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August 11, 2007

Tiny intermittent noises puncture my sleep so cleanly that the holes self-seal and the slumber continues. Steadily the noise grows more and more profound and leaves gapping wounds oozing my dreams and it is no longer possible to continue. Through squinty eyes I see a fuzzy blondish short person standing in front of me and feel their pointy cool finger poking me in the shoulder. I hear , “Mamaaaaaah, time do dit up now. Daddy says it time do dit up. Its morningtime. LOOK the sun! is up.” and in a singsongy voice, “I have wafflezzzzzzz.”

I roll over and my legs hit the floor and my foot hurts from where my callous busted just a bit at the pool yesterday. Summer battle wounds and the mark of a season spent scraping my dogs along a gravely bottomed pool while avoiding getting splashed in the face and trying to respond to, “Watch this. HEY, watch this. HEY you are not watching me!” as I try to carry on a conversation with an adult type person in the shallow end.

The coffee smells good and I want some. Ankle biters dance around me cackling like seagulls and chirping like crickets in a unified voice that makes it difficult to discern one voice from another. I ignore them and try to talk to my spouse but the noise becomes impossible to talk over.  I turn to the loudest one who is desperate to talk to me and permit him to speak and he says,  ” Um, Mama, um, you know what? Um, mama, um. So, you know um, well, um. Mama?” I say, “WHAT? WHAT? WHAT? It is too early for this. Speak my son. Directly to me.” So he says, “Um, Mama, I love you.” sigh. “I love you too buddy. Good morning. Can I talk to Daddy?” He says, “Sure. Go ahead.”

He is a liar because he continues to talk to me while I talk to D but now I feel fine ignoring him as he gave me permission to do so. My Chica-Poo is dancing around the kitchen standing on her toes just like I use to when I was a little girl. When she does that it makes me miss my mom so much. When my mom talked about that it was as though it was the first time she was really amazed by what I could do and what an individual I was. Special. It made me feel special when she talked about me as a baby. How I spoke very early and spoke only in sentences. So shocked she was at 5am that she woke up my Dad, called the whole family on the phone. I did the same thing with Spawn but D’s parents were never really impressed and kind of acted like I was nuts. Disappointing to see how unique my family was. It reminds me of what I am missing as my children grow up. My father has never really shown any kind of interest in my kids and my mom is dead. I tell them stories about myself as my parents would were they here or so inclined. I hope they feel connected to something larger than just our family but only time will tell.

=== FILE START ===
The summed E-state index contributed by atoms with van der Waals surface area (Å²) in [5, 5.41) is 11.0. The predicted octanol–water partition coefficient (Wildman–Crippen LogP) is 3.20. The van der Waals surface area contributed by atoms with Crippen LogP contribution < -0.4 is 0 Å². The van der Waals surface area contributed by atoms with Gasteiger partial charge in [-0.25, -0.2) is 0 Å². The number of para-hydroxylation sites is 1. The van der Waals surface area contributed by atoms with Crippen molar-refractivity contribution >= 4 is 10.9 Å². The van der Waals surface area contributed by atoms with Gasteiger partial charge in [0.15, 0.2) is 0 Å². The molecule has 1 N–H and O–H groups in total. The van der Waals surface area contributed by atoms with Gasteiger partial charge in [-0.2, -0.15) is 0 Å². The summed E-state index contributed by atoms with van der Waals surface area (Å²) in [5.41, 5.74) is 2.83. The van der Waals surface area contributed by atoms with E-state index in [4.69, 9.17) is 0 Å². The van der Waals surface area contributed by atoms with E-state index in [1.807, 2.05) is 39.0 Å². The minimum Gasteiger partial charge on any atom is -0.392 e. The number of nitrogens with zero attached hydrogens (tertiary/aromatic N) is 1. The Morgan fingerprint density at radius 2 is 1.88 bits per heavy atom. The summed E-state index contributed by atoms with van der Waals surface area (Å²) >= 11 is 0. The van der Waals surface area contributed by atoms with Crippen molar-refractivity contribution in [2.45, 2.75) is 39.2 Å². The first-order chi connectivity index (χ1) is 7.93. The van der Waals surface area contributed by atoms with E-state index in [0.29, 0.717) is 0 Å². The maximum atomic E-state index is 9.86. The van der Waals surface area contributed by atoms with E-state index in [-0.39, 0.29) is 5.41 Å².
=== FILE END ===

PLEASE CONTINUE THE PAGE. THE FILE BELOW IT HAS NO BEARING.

I shuffle into the playroom and sit down at the computer to pine over our upcoming camping trip  to the beach and volley questions to D as the children grow more and more excited about our adventure. The sewing machine begins to whirl as D hems some thrift store pants and the ankle biters become fixed on making something. I drink my coffee and feel grateful for the cool morning, blue skies and lovely green giants shading our house outside my window. The Jays and Cardinals fight for position on the power line and NPR is distracting me in the background.

The cacophony becomes too loud to ignore and I acquiesce to the demands of my children and put a period on my last sentence and walk away into their arms, questions, requests, demands, declarations and wishes.

5 Comments leave one →
  1. August 11, 2007 3:08 pm

    Both in this and your previous post, you have a gift for capturing those specific phrasings of children’s speech that is so funny and sweet and hard to remember once they grow up. You’ll be glad you documented it for your children to laugh about when they are older.

  2. joefelso permalink
    August 11, 2007 4:19 pm

    You had me from the first line here—I love the way this piece moves from dream to reality and from reality into meditation…and then back into reality. It’s so adept, you writer.

  3. gina permalink
    August 11, 2007 4:47 pm

    I love a man who buys thrift store pants and hems them himself after making coffee for his wife. You caught a mighty good fish there!!

  4. August 13, 2007 1:59 pm

    Will your husband mend MY thrift store clothes? Will he?

    And your kids, like mine, are surrounded by many people–not all of whom are related by blood–who love them. Still, it’s hard to watch your kids grow up without their grandparents. I’m very grateful for my dad, of course, but it saddens me that three-quarters of my kids’ grandparents are no longer living. The Girl asked me a lot of questions about death last week, stuff like, “Well, did Grandmom just disappear? Is she in the ground?” And it was tough to come up with good answers.

  5. August 15, 2007 12:59 am

    I’ve been searching everyone’s blogrolls and found your Action for Autism link fascinating, as it opens up a whole world of links to people on the Aspergers/Autistic spectrum, or with children. I am interested in this disorder both personally and professionally, as I often work with adults who have never been diagnosed, though their children have been, so I hope it’s OK if I plagiarize this link for my blogroll for futher forays. I also like your On Philosophy link, but I won’t be greedy.

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